The Spokane County Library District (SCLD) provides its patrons with a wide range of fiction that should appeal to all readers. Science fiction lovers may appreciate that they carry many steampunk novels by authors such as Gail Carriger, Mark Hodder, Kate Locke, George Mann, Devon Monk and Cherie Priest.
Steampunk novels are usually, but not always, set in an alternate version of 19th century England where technology developed in different ways and people have access to things such as airships and steam-powered cars, or possibly even primitive computers.
According to Wikipedia, “Steampunk is a sub-genre of science fiction that typically features steam-powered machinery, especially in a setting inspired by industrialized Western civilization during the 19th century. Steampunk works are often set in an alternative history of the 19th century’s British Victorian era or American “Wild West”, in a post-apocalyptic future during which steam power has regained mainstream use, or in a fantasy world that similarly employs steam power.
“Steampunk perhaps most recognizably features anachronistic technologies or retro-futuristic inventions as people in the 19th century might have envisioned them, and is likewise rooted in the era’s perspective on fashion, culture, architectural style, and art. Such technology may include fictional machines like those found in the works of H. G. Wells and Jules Verne…”
Some steampunk novels also feature supernatural elements. Vampires, werewolves and zombie-like creatures often exist in their alternate settings. Sometimes magic works as well. Part of the fun of the steampunk genre is that the authors often play with genre rules by blurring the lines between more traditional science fiction and fantasy.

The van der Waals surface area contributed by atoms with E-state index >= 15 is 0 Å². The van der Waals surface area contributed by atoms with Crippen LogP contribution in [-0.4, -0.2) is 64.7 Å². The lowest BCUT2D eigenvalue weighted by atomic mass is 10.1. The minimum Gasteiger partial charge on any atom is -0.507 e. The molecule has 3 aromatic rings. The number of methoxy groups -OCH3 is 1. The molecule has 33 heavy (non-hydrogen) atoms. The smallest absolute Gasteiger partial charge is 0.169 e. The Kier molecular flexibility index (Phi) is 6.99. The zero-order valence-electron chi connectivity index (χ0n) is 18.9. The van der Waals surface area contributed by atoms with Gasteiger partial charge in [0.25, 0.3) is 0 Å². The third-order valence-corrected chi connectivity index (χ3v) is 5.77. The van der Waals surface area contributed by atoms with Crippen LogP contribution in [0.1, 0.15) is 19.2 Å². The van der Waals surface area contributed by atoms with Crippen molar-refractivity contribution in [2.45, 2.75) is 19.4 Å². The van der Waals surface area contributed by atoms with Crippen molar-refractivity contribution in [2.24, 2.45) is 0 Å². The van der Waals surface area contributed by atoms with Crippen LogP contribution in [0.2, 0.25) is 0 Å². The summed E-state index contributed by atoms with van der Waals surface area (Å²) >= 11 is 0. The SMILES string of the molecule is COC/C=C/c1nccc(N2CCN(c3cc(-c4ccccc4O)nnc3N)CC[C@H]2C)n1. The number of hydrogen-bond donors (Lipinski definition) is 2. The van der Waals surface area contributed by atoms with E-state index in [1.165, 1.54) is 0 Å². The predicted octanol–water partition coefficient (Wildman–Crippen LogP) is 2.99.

In Carriger’s Parasol Protectorate series, for example, many of the recurring characters are either werewolves or friendly vampires. The series protagonist Alexia Tarabotti goes on secret missions for the British government and solves mysteries, but much of the fun comes from Alexia confronting supernatural threats.
To learn more about these terrific books provided by SCLD, please view the list.
‘The Affinity Bridge’ by George Mann
“The Affinity Bridge” by George Mann is the first book in a fun steampunk mystery series set in an alternate London that should appeal to fans of Sherlock Holmes. Queen Victoria has lived longer than she did in real life, thanks to some special life support devices created by a mad scientist. In London, people use clockwork robots for menial tasks and sometimes they have to fight zombies that terrorize people in the lower-class neighborhoods. Sir Maurice Newbury is a special agent for the crown who deals with unusual threats in a manner similar to a certain famous consulting detective. Newbury and his new assistant Miss Veronica Hobbes investigate several mysteries including an airship crash, a missing robot and a glowing policeman who has apparently become a serial killer.
‘Boneshaker’ by Cherie Priest
“Boneshaker” by Cherie Priest is the first book in her Clockwork Century series. “Boneshaker” is set in Seattle in the 1880s. Part of the city is walled off because a strange poison gas called the Blight turned everyone in that area into zombie-like creatures. A young man named Zeke Wilkes goes into the walled-off area to try to clear the name of his father, who was blamed for creating the zombies after an accident involving his experimental gold mining machine. His mother Briar follows him in an airship hoping to rescue him. They soon learn that a mad scientist is up to no good in the inner city.
‘Dead Iron’ by Devon Monk